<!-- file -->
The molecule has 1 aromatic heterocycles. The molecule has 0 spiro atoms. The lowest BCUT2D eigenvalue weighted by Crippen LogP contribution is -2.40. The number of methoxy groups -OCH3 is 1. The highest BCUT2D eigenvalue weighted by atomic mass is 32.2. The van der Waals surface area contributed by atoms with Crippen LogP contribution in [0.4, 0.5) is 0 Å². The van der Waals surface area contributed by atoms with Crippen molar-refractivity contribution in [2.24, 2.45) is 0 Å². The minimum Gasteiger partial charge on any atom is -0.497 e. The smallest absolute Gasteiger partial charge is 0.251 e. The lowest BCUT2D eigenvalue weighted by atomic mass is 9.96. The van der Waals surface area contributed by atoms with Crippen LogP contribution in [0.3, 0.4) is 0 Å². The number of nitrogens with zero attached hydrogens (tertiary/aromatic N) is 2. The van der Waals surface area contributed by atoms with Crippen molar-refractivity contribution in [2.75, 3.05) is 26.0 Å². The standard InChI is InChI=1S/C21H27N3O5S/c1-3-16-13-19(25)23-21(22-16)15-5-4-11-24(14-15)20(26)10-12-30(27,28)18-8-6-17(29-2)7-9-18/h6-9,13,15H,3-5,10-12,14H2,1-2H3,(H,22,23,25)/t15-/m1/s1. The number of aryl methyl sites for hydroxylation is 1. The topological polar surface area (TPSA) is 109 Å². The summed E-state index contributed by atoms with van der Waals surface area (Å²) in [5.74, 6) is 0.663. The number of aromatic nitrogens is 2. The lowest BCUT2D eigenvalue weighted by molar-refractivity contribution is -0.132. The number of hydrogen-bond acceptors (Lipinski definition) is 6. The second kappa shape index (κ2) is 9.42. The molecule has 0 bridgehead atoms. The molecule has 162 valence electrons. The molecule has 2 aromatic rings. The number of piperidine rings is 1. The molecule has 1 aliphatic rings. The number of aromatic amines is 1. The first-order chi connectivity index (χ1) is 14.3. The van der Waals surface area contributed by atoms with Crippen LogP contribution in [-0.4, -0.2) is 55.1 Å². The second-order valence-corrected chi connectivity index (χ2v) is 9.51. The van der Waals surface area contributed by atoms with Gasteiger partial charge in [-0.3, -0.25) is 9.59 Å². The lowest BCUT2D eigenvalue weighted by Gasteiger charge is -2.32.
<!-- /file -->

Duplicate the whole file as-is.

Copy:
The molecule has 1 aromatic heterocycles. The molecule has 0 spiro atoms. The lowest BCUT2D eigenvalue weighted by Crippen LogP contribution is -2.40. The number of methoxy groups -OCH3 is 1. The highest BCUT2D eigenvalue weighted by atomic mass is 32.2. The van der Waals surface area contributed by atoms with Crippen LogP contribution in [0.4, 0.5) is 0 Å². The van der Waals surface area contributed by atoms with Crippen molar-refractivity contribution in [2.24, 2.45) is 0 Å². The minimum Gasteiger partial charge on any atom is -0.497 e. The smallest absolute Gasteiger partial charge is 0.251 e. The lowest BCUT2D eigenvalue weighted by atomic mass is 9.96. The van der Waals surface area contributed by atoms with Crippen LogP contribution in [0.3, 0.4) is 0 Å². The number of nitrogens with zero attached hydrogens (tertiary/aromatic N) is 2. The van der Waals surface area contributed by atoms with Crippen molar-refractivity contribution in [2.75, 3.05) is 26.0 Å². The standard InChI is InChI=1S/C21H27N3O5S/c1-3-16-13-19(25)23-21(22-16)15-5-4-11-24(14-15)20(26)10-12-30(27,28)18-8-6-17(29-2)7-9-18/h6-9,13,15H,3-5,10-12,14H2,1-2H3,(H,22,23,25)/t15-/m1/s1. The number of aryl methyl sites for hydroxylation is 1. The topological polar surface area (TPSA) is 109 Å². The summed E-state index contributed by atoms with van der Waals surface area (Å²) in [5.74, 6) is 0.663. The number of aromatic nitrogens is 2. The lowest BCUT2D eigenvalue weighted by molar-refractivity contribution is -0.132. The number of hydrogen-bond acceptors (Lipinski definition) is 6. The second kappa shape index (κ2) is 9.42. The molecule has 0 bridgehead atoms. The molecule has 162 valence electrons. The molecule has 2 aromatic rings. The number of piperidine rings is 1. The molecule has 1 aliphatic rings. The number of aromatic amines is 1. The first-order chi connectivity index (χ1) is 14.3. The van der Waals surface area contributed by atoms with Crippen LogP contribution in [-0.4, -0.2) is 55.1 Å². The second-order valence-corrected chi connectivity index (χ2v) is 9.51. The van der Waals surface area contributed by atoms with Gasteiger partial charge in [-0.3, -0.25) is 9.59 Å². The lowest BCUT2D eigenvalue weighted by Gasteiger charge is -2.32.